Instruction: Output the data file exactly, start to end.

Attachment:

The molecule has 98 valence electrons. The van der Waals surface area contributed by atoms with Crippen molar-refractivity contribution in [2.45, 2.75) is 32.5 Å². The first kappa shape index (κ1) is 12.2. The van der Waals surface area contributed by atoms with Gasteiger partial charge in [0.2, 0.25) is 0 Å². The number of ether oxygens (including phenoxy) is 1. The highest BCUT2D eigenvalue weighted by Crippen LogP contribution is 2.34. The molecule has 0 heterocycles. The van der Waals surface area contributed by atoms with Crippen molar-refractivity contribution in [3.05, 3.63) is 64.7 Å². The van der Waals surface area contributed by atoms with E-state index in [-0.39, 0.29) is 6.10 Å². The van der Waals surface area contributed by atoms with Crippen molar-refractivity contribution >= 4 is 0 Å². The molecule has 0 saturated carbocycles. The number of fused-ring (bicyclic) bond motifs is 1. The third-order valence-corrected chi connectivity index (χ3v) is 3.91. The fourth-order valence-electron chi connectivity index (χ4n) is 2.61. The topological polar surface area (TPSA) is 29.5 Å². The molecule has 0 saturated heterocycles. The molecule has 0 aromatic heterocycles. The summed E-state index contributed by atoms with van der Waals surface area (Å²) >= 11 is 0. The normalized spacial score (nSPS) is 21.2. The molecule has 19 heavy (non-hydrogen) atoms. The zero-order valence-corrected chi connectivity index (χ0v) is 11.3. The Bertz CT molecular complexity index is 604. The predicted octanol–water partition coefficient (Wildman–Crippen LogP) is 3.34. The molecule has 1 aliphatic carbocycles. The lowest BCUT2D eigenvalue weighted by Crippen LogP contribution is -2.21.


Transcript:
The molecule has 98 valence electrons. The van der Waals surface area contributed by atoms with Crippen molar-refractivity contribution in [2.45, 2.75) is 32.5 Å². The first kappa shape index (κ1) is 12.2. The van der Waals surface area contributed by atoms with Gasteiger partial charge in [0.2, 0.25) is 0 Å². The number of ether oxygens (including phenoxy) is 1. The highest BCUT2D eigenvalue weighted by Crippen LogP contribution is 2.34. The molecule has 0 heterocycles. The van der Waals surface area contributed by atoms with Crippen molar-refractivity contribution in [3.05, 3.63) is 64.7 Å². The van der Waals surface area contributed by atoms with E-state index in [-0.39, 0.29) is 6.10 Å². The van der Waals surface area contributed by atoms with Crippen molar-refractivity contribution >= 4 is 0 Å². The molecule has 0 saturated carbocycles. The number of fused-ring (bicyclic) bond motifs is 1. The third-order valence-corrected chi connectivity index (χ3v) is 3.91. The fourth-order valence-electron chi connectivity index (χ4n) is 2.61. The topological polar surface area (TPSA) is 29.5 Å². The molecule has 0 saturated heterocycles. The molecule has 0 aromatic heterocycles. The summed E-state index contributed by atoms with van der Waals surface area (Å²) >= 11 is 0. The normalized spacial score (nSPS) is 21.2. The molecule has 19 heavy (non-hydrogen) atoms. The zero-order valence-corrected chi connectivity index (χ0v) is 11.3. The Bertz CT molecular complexity index is 604. The predicted octanol–water partition coefficient (Wildman–Crippen LogP) is 3.34. The molecule has 1 aliphatic carbocycles. The lowest BCUT2D eigenvalue weighted by Crippen LogP contribution is -2.21.